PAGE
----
I'm working on my biometrics course, and I have to plot a pdf (I think it means probability density / distribution function). Here is a sample pdf graph : Introduction to Biometrics page 5 , figure 2.a

I have the data for genuine and impostor scores, in MATLAB. So I have two vectors, which contain hundreds of data (values of which are between 0 and 1). But I have no idea how to pdf-plot them.

I tried probplot(data) function of MATLAB, but it gaves an increasing function, whereas I was expecting a bell-curve shape. See the image : probplot

I also see that there is a pdf function of MATLAB, but it asks you to use which kind of pdf. Maybe normal distribution is the one for me, but I'm confused because it also asks for the mean and st.dev. values. Shouldn't the function compute these for me?

In the end, how can I get a PDF plot like in the link ?

Thanks for any help !


ksdensity plot for the genuine scores: enter image description here

Edit 2:

Output for normpdf(scores , mean(scores) , std(scores)); : enter image description here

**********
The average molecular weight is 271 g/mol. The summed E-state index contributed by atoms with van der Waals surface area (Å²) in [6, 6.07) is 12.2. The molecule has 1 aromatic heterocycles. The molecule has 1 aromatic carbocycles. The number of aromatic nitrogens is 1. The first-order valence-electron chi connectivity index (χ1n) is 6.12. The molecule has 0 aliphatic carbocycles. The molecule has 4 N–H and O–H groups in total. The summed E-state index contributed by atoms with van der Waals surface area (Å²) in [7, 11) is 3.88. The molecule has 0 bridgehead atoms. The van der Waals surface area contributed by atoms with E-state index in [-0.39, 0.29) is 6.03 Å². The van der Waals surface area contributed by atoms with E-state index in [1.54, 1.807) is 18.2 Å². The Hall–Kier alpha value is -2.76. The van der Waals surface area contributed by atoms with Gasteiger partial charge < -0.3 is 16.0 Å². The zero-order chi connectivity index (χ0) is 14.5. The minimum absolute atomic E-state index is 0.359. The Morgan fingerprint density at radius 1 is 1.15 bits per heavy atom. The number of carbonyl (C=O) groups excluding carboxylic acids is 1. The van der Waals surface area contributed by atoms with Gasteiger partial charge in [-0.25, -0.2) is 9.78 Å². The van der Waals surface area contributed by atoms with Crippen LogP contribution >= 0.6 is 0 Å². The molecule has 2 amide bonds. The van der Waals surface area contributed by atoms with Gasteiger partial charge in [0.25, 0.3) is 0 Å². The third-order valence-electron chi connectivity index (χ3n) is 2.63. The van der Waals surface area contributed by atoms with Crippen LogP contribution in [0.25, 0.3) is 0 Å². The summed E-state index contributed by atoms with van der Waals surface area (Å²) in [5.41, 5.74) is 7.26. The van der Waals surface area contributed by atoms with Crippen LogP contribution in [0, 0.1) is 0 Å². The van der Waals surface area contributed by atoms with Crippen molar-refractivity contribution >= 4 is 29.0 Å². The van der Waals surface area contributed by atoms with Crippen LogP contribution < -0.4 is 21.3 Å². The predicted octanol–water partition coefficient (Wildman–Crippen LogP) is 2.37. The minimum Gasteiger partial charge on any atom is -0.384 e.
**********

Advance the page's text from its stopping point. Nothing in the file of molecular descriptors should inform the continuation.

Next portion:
Edit 3:

This is the actual graph I'm trying to achieve : (x-axis values are not important) enter image description here

Edit 4:

output of this : (an un-readable version of http://www.mathworks.co.uk/matlabcentral/newsreader/view_thread/155832 this answer)

vector_to_pdfplot = genuine_scores; 
plot(min(vector_to_pdfplot) : ((max(vector_to_pdfplot) - min(vector_to_pdfplot))/1000) : max(vector_to_pdfplot) , normpdf(min(vector_to_pdfplot) : ((max(vector_to_pdfplot) - min(vector_to_pdfplot))/1000) : max(vector_to_pdfplot) , mean(vector_to_pdfplot) , std(vector_to_pdfplot) ));

enter image description here

  • $\begingroup$ The probplot function compares your data with the normal cdf (hence the increasing function with range [0,1]). To plot the pdf, you may find this of use: mathworks.co.uk/matlabcentral/newsreader/view_thread/155832 $\endgroup$ Mar 8, 2014 at 13:05